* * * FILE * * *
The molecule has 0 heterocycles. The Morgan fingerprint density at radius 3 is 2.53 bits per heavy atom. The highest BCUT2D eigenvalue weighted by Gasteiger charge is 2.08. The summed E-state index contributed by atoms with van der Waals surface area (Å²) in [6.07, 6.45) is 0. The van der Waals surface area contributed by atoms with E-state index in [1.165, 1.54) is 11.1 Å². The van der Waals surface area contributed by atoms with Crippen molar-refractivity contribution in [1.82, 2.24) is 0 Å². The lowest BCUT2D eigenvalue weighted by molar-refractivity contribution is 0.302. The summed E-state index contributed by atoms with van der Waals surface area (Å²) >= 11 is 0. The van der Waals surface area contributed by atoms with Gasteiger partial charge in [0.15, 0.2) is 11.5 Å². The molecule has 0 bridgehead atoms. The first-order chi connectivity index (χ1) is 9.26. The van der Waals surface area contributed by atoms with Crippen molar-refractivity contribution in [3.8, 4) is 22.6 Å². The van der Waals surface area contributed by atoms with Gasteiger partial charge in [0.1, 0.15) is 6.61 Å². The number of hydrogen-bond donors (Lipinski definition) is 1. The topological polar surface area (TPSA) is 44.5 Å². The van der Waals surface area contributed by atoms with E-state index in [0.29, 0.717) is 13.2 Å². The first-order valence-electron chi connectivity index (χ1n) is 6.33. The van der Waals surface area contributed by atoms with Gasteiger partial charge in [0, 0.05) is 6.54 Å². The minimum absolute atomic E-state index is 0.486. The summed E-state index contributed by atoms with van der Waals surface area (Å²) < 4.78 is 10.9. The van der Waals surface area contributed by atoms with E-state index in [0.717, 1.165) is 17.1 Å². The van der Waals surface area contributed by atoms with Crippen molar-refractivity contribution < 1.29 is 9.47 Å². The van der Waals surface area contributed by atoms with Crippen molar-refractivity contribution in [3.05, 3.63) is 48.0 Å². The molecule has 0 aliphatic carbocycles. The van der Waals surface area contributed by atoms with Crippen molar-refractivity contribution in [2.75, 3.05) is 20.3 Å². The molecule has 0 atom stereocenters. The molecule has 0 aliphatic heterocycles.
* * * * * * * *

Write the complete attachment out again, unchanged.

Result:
The molecule has 0 heterocycles. The Morgan fingerprint density at radius 3 is 2.53 bits per heavy atom. The highest BCUT2D eigenvalue weighted by Gasteiger charge is 2.08. The summed E-state index contributed by atoms with van der Waals surface area (Å²) in [6.07, 6.45) is 0. The van der Waals surface area contributed by atoms with E-state index in [1.165, 1.54) is 11.1 Å². The van der Waals surface area contributed by atoms with Crippen molar-refractivity contribution in [1.82, 2.24) is 0 Å². The lowest BCUT2D eigenvalue weighted by molar-refractivity contribution is 0.302. The summed E-state index contributed by atoms with van der Waals surface area (Å²) >= 11 is 0. The van der Waals surface area contributed by atoms with Gasteiger partial charge in [0.15, 0.2) is 11.5 Å². The molecule has 0 bridgehead atoms. The first-order chi connectivity index (χ1) is 9.26. The van der Waals surface area contributed by atoms with Crippen molar-refractivity contribution in [3.8, 4) is 22.6 Å². The van der Waals surface area contributed by atoms with Gasteiger partial charge in [0.1, 0.15) is 6.61 Å². The number of hydrogen-bond donors (Lipinski definition) is 1. The topological polar surface area (TPSA) is 44.5 Å². The van der Waals surface area contributed by atoms with E-state index in [0.29, 0.717) is 13.2 Å². The first-order valence-electron chi connectivity index (χ1n) is 6.33. The van der Waals surface area contributed by atoms with Gasteiger partial charge in [0, 0.05) is 6.54 Å². The minimum absolute atomic E-state index is 0.486. The summed E-state index contributed by atoms with van der Waals surface area (Å²) < 4.78 is 10.9. The van der Waals surface area contributed by atoms with E-state index in [0.717, 1.165) is 17.1 Å². The van der Waals surface area contributed by atoms with Crippen molar-refractivity contribution < 1.29 is 9.47 Å². The van der Waals surface area contributed by atoms with Crippen molar-refractivity contribution in [3.05, 3.63) is 48.0 Å². The molecule has 0 aliphatic carbocycles. The van der Waals surface area contributed by atoms with Crippen molar-refractivity contribution in [2.75, 3.05) is 20.3 Å². The molecule has 0 atom stereocenters. The molecule has 0 aliphatic heterocycles.